Django Wexler is rapidly becoming one of my favorite authors. After the Wells of Sorcery series (I still have to add the review of book 3) this was yet another interesting series.
The concept is simple and will appeal to all fantasy readers: magic is real, and can be retrieved from books. Wizards are very adapt readers with lots of experience (we call them 'the old readers'). They all have shape shifting libraries, and get their powers from reading books.
Are you hooked yet?
This is a young adult, but Wexler isn't afraid of killing of main characters, or describe bad events. Nothing too gruesome, but he's not sugarcoating it. I like the result, though adult supervision might be required when a very young reader takes a shot at this.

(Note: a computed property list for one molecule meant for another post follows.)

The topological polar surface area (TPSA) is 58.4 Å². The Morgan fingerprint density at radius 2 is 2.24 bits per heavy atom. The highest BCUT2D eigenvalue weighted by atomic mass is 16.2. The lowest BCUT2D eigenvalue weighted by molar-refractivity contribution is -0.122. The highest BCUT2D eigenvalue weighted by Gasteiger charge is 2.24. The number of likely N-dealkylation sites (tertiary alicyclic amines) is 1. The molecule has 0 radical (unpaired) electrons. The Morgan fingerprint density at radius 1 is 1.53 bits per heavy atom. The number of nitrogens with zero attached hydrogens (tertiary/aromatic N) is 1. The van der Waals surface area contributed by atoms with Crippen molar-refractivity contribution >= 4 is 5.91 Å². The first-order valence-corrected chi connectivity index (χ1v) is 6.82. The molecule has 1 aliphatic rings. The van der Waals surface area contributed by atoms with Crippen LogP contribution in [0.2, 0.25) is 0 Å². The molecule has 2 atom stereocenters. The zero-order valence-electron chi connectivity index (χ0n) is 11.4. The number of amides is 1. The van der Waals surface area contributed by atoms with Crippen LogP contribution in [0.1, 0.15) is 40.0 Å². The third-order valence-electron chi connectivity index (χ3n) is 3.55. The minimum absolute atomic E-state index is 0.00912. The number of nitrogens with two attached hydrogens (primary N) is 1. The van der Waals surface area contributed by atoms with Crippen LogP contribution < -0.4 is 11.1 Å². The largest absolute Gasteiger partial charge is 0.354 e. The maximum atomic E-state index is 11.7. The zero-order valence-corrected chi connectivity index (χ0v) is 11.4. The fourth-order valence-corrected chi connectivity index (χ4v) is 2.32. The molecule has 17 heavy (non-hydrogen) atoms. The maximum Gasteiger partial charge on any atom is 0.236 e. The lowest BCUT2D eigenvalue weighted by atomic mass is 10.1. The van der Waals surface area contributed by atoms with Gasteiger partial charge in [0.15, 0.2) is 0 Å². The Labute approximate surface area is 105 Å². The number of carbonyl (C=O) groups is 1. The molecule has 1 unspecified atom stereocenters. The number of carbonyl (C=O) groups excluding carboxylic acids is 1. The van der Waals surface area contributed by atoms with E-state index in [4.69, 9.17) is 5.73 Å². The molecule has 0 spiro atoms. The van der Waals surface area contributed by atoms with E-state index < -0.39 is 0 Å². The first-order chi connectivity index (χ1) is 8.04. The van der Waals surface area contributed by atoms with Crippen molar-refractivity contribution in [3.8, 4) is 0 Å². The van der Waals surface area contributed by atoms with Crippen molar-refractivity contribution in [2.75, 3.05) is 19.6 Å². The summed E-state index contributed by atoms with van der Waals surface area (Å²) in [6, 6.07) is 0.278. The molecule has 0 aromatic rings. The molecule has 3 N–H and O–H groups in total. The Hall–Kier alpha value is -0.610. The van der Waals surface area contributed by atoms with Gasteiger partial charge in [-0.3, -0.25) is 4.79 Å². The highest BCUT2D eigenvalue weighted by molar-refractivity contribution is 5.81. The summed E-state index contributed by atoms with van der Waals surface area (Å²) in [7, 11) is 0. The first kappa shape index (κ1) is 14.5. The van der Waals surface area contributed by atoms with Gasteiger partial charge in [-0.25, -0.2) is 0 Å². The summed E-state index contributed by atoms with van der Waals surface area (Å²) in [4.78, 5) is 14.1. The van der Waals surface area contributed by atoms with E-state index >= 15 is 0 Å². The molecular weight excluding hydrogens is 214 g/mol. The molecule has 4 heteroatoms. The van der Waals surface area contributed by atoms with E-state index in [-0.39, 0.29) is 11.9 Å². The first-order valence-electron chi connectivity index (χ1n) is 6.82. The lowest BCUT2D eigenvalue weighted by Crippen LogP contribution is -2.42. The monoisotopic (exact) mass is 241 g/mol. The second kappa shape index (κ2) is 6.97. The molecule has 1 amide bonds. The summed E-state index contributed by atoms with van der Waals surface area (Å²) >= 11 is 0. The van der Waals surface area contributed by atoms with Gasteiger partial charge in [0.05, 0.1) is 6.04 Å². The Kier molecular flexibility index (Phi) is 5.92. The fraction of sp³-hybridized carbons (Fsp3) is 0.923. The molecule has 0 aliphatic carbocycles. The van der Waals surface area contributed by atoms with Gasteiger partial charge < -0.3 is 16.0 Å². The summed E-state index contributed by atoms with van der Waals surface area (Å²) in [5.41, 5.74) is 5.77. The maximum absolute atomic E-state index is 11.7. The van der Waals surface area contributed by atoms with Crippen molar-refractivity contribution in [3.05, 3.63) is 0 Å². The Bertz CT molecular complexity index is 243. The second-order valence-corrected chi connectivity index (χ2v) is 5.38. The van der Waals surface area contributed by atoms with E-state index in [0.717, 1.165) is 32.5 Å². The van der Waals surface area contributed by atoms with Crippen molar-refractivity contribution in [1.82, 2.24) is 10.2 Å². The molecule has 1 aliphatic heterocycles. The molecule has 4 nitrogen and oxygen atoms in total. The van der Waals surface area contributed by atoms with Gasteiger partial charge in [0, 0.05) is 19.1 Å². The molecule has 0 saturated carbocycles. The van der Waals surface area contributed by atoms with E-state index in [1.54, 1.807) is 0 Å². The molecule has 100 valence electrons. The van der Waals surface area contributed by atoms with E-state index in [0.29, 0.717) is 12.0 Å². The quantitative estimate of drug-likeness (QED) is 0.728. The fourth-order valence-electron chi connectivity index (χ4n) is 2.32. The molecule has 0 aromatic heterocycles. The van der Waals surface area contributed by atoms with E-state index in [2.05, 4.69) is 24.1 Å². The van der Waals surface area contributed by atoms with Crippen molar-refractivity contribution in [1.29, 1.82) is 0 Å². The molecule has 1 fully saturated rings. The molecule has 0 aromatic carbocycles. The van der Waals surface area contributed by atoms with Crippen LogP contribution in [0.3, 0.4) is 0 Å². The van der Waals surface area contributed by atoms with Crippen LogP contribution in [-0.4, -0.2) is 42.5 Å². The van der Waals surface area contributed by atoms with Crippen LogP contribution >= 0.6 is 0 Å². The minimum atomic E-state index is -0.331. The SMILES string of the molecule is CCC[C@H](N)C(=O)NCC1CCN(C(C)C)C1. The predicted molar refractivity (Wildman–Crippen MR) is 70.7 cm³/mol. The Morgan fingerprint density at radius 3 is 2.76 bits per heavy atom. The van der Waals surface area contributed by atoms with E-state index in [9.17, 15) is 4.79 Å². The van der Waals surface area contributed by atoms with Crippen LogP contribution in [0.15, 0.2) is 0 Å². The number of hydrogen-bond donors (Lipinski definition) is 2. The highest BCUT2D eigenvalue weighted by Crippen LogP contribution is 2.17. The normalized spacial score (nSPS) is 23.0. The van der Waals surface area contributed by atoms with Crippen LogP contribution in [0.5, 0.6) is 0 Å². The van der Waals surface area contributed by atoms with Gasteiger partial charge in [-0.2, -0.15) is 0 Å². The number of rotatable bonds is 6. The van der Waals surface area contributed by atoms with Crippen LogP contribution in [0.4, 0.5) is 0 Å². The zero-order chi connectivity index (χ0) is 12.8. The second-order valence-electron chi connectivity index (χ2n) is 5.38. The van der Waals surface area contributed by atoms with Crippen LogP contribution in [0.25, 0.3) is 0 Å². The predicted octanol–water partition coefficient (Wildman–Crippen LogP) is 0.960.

This ain't Kansas... nor Wonderland
If I would have to describe this book with a few words, I'd say a mix of Alice in Wonderland and Inkheart. That the main character is called Alice can't be a coincidence. She ends up as an orphan, being apprenticed to her uncle Geryon, who turns out to be 'an old reader'.
And he, just like all the other 'old readers' turns out to be not such a nice guy. Alice, a new reader herself, takes the fight to him and the others, with the help of a talking cat, friends, and magical superpowers. Add a tiny bit of sarcasm, some humor, and lots of 'sense of wonder'' and there you have The Forbidden Library.
- The Forbidden Library
- The Mad Apprentice
- The Palace of Glass
- The Fall of the Readers
Fit and match. Is it a suprise that better books have better narrators, and worse books tend to have worse narrators? This one's good and matching.
A good read, suitable for both Young Adults (some caveats) and Adults. Read!
(Heh, maybe I should have spread this review out over four parts, make it look more impressive 😎)
(Dapper / TellTales! #113)